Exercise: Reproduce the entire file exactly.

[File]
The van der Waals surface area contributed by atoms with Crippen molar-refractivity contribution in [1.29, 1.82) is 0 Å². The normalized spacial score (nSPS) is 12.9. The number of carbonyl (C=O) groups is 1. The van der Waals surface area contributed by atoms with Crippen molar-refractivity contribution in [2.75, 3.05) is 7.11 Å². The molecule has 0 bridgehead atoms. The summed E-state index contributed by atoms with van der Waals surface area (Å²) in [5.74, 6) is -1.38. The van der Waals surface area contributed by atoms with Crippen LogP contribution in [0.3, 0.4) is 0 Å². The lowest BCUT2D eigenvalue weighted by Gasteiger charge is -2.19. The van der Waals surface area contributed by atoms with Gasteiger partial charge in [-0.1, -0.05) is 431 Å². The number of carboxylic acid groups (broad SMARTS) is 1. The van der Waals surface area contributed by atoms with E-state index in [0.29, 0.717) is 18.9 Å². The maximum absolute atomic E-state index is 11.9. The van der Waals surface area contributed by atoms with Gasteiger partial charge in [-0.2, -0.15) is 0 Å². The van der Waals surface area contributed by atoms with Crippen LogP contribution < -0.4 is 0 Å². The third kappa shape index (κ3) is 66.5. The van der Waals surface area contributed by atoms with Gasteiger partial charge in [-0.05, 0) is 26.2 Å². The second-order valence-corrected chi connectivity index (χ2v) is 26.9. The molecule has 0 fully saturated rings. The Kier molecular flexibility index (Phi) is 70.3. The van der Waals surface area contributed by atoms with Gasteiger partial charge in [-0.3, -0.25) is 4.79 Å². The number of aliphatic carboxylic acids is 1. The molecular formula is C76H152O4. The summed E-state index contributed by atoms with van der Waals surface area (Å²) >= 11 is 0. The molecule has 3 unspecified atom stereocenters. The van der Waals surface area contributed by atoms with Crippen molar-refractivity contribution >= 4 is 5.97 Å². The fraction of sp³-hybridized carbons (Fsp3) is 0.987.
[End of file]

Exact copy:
The van der Waals surface area contributed by atoms with Crippen molar-refractivity contribution in [1.29, 1.82) is 0 Å². The normalized spacial score (nSPS) is 12.9. The number of carbonyl (C=O) groups is 1. The van der Waals surface area contributed by atoms with Crippen molar-refractivity contribution in [2.75, 3.05) is 7.11 Å². The molecule has 0 bridgehead atoms. The summed E-state index contributed by atoms with van der Waals surface area (Å²) in [5.74, 6) is -1.38. The van der Waals surface area contributed by atoms with Crippen LogP contribution in [0.3, 0.4) is 0 Å². The lowest BCUT2D eigenvalue weighted by Gasteiger charge is -2.19. The van der Waals surface area contributed by atoms with Gasteiger partial charge in [-0.1, -0.05) is 431 Å². The number of carboxylic acid groups (broad SMARTS) is 1. The van der Waals surface area contributed by atoms with E-state index in [0.29, 0.717) is 18.9 Å². The maximum absolute atomic E-state index is 11.9. The van der Waals surface area contributed by atoms with Gasteiger partial charge in [-0.2, -0.15) is 0 Å². The van der Waals surface area contributed by atoms with Crippen LogP contribution < -0.4 is 0 Å². The third kappa shape index (κ3) is 66.5. The van der Waals surface area contributed by atoms with Gasteiger partial charge in [-0.05, 0) is 26.2 Å². The second-order valence-corrected chi connectivity index (χ2v) is 26.9. The molecule has 0 fully saturated rings. The Kier molecular flexibility index (Phi) is 70.3. The van der Waals surface area contributed by atoms with Gasteiger partial charge in [-0.3, -0.25) is 4.79 Å². The number of aliphatic carboxylic acids is 1. The molecular formula is C76H152O4. The summed E-state index contributed by atoms with van der Waals surface area (Å²) >= 11 is 0. The molecule has 3 unspecified atom stereocenters. The van der Waals surface area contributed by atoms with Crippen molar-refractivity contribution >= 4 is 5.97 Å². The fraction of sp³-hybridized carbons (Fsp3) is 0.987.